A mere 20-minute drive from downtown, this 655-acre expanse of protected wilderness is a remarkably convenient place to experience the flora and fauna of Panama's tropical rain forest. Its home to 227 bird species ranging from migrant Baltimore orioles to keel-billed toucans. Five well-marked trails, covering a total of about 4.8 km (3 mi), range from a climb to the park's highest point to a fairly flat loop. On any given morning of hiking you may spot such spectacular birds as a gray-headed chachalaca, a collared aracari, or a mealy parrot. The park is also home to 45 mammal species, so keep an eye out for dark brown agoutis (large jungle rodents). Keep your ears perked for tamarins, tiny monkeys that sound like birds.
There's a visitor center near the southern end of the park, next to El Roble and Los Caobas trails, where the nonprofit organization that administers the park collects the admission fee and sells cold drinks, snacks, and nature books. This is the best place to begin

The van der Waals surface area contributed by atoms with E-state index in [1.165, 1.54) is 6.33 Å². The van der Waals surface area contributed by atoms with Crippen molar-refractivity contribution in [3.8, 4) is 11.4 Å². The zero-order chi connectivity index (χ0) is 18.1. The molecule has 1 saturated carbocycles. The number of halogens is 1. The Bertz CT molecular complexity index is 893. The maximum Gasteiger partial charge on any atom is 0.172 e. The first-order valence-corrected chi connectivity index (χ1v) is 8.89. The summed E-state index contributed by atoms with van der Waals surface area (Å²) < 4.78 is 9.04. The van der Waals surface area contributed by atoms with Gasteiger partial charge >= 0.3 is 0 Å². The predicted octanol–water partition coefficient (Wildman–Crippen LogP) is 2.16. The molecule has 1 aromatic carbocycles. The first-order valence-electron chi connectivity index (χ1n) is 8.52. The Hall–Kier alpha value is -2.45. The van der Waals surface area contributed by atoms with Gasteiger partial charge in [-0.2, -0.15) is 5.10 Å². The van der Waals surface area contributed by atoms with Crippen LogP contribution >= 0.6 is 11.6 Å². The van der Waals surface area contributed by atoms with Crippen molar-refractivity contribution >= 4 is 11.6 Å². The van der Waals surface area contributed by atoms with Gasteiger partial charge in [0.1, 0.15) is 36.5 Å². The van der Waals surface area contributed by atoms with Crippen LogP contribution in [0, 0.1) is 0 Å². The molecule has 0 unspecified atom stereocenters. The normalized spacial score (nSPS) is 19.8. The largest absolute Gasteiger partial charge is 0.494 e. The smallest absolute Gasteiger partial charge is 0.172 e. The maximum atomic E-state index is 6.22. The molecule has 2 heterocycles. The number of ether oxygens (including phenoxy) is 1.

your exploration of the park, since you can purchase a map that shows the trails. Call two days ahead to reserve an English-speaking guide ($25).
Across the street from the visitor center is a shorter loop called Sendero Los Momótides. The Mono Titi and La Cieneguita trails head into the forest from the road about 1 km north of the visitor center and connect to each other to form a loop through the park's most precipitous terrain. The Smithsonian Tropical Research Institute (STRI) has a construction crane in the middle of the forest near the Mono Titi trail that is used to study life in the forest canopy, which is where the greatest diversity of flora and fauna is found. El Roble connects with La Cieneguita, so you can hike the northern loop and then continue through the forest to the visitor center; the total distance of that hike is 3½ km (2 mi).
Be sure to bring water, insect repellent, and binoculars, and be careful where you put your feet and hands, since the park does have poisonous snakes, biting insects, and spiny plants.